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Hustle & Flow


Hustle & Flow begins with a soliloquy about the nature of man, a discourse on our tragic gift of time, a pimp’s pep talk to his whore, but also a stark admission of a man stuck in time.
DJay (Terrence Howard) is no street poet, but there’s something compelling in his urge to transform the urban wasteland around him into language and beat, something almost noble in his primitive desire to make a lasting monument of the hard-boiled nothingness around him. The film is a tug-at-war between grand themes and the dirty, unpleasant reality of a mostly unpleasant middle-aged pimp, but its unflinching and uncompromising vision makes Hustle & Flow a true work of art. 
DJay lives in a Memphis that has all the charm of a barroom ashtray at four in the morning. It’s a city of rust and faded graffiti, a place where time has collapsed on top of itself, where people continue to live only out of habit and sex, lust and sin have become so common that they have no power whatsoever. Selling his whores to johns under industrial bridges or making rounds in the all-night convenience stores to score a dime bag of pot, he is a man feeding off the remains of the city. 
Like DJay himself, Memphis is stuck in the 1970s and early eighties. The rap that grew from the urban realities of that time has turned stale, rehearsed, contrived, and the city that once shook in novelty and fear has undergone a terrible stasis, and DJay embodies that paralysis perfectly.
DJay’s complacent world is disrupted when infamous rap star Skinny Black (Ludacris) – a local hero – schedules a visit to the city on the Fourth of July. Back in the 1970s DJay and Skinny Black deejayed at two local high schools, and the small-time hustler becomes obsessed with becoming a rap star when he happens to meet an old friend, Key (Anthony Anderson), a sound engineer.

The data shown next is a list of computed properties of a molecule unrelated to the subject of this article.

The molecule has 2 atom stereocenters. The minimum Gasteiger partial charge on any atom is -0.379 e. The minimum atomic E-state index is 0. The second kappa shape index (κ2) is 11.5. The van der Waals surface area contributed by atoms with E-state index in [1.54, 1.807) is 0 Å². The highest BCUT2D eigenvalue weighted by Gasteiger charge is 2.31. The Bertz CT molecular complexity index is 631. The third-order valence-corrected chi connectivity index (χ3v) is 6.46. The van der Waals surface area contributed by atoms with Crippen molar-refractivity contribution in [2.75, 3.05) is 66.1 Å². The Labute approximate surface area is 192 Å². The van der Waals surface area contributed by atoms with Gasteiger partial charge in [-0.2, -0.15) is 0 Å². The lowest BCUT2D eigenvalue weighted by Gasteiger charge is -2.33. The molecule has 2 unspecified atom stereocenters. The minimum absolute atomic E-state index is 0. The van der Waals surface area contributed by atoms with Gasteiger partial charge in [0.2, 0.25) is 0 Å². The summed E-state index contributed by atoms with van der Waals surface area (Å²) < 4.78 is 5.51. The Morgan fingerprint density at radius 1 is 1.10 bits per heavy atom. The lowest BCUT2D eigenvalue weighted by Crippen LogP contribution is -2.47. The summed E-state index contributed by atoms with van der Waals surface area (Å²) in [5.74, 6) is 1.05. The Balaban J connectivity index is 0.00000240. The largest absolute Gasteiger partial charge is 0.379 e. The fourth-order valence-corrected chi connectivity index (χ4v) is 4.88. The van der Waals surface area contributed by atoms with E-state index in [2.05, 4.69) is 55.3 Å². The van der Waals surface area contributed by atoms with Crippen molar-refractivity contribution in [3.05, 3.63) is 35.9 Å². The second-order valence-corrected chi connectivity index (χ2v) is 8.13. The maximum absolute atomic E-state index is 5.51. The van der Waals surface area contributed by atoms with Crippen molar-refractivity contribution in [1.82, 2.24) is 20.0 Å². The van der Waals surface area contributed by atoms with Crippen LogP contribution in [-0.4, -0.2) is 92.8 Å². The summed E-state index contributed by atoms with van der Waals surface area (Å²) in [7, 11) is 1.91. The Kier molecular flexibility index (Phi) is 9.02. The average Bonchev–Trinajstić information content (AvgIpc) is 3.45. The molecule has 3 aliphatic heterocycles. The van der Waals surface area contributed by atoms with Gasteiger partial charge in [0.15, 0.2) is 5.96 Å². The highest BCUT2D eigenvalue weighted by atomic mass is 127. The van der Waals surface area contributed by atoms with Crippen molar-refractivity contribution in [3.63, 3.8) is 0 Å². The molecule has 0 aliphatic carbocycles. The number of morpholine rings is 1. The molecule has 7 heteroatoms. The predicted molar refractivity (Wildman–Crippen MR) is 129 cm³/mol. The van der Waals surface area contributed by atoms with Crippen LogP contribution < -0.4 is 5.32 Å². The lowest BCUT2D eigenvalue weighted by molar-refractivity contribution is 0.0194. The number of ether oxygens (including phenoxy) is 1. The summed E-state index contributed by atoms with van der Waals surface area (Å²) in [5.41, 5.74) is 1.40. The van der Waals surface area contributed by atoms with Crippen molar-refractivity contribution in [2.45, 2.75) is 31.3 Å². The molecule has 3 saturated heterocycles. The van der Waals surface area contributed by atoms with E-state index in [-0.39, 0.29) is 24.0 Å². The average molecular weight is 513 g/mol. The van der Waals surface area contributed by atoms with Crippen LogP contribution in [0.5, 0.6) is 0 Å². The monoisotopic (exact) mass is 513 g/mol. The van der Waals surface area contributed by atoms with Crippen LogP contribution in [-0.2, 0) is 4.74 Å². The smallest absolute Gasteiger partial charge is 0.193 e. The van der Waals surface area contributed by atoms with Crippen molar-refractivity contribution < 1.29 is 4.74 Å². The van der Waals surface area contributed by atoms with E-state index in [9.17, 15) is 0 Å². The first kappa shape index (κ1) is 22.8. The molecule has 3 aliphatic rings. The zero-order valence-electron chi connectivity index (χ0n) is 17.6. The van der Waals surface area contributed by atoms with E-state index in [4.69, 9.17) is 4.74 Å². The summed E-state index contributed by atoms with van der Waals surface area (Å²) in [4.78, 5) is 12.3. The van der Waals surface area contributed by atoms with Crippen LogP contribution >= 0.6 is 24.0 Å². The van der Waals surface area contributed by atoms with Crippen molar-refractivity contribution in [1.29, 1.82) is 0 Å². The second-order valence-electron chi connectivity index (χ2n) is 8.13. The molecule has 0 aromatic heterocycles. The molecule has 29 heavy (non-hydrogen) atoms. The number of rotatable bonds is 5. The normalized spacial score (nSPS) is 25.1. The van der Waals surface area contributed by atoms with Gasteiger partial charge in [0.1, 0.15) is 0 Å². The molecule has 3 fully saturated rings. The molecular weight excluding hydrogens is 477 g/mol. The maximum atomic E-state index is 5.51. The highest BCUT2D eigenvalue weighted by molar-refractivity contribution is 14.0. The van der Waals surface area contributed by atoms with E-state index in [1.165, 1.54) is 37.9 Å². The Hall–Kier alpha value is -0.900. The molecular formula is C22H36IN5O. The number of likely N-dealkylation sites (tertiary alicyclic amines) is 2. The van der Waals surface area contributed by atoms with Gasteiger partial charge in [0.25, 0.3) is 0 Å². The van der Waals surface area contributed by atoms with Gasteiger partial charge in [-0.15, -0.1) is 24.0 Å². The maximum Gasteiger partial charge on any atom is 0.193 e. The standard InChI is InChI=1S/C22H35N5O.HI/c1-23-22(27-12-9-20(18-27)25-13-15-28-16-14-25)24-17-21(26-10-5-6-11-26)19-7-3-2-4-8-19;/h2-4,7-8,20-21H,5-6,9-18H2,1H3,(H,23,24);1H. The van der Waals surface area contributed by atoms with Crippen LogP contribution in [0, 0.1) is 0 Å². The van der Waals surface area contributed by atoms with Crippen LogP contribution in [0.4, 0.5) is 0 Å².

The two join a friend of Key’s – a white church keyboardist named Shelby (DJ Qualls) – and the crew begin making music in DJay’s dumpy house. DJay’s lyrics are forceful, but the movie doesn’t shy away from the mechanics of the process and we see how beats are layered, manipulated and changed during the recording process. The reality of the music as it’s played live in the hot, backroom of a second-rate whorehouse, is sanded clean, transformed into a commercial product. 
The music comes fast and furious, drawn from a life of hard sells and ungrateful hookers, but it also feels oddly illegitimate. When one of DJay’s girls gets surly she calls him her driver, mere arm candy, and there’s a bit of truth in her words: He’s less the bad-ass pimp he pretends to be than just another parasite in the rotten world, less a gangsta in the hood than a small-time pot dealer.
The film plays with the idea that this newest incarnation of DJay might just be another hustle -- albeit a little more desperate than those he’s pulled off in the past -- not a break from the endless stream of lies that’s made up his life. He doesn’t rage against phoniness when a golden-hearted whore buys him a lava lamp because she’s seen them in rap videos or buys him a ridiculous necklace because he’s constantly trying to remake himself in the image of the rap star.
The idea that Hustle & Flow is the story of redemption is preposterous, the work of hacks who make trailers appetizing to idiots. DJay is a despicable egoist from beginning to end, the sort of creep who would kick an infant out of his home because his whore mother isn’t turning enough tricks, a loser who would invent a past to meet his current needs, a petty monster like most of us.
It’s the filmmakers’ dedication to this ugly process that should be applauded, not the gross commercial spin intended to win over simple minds.

 

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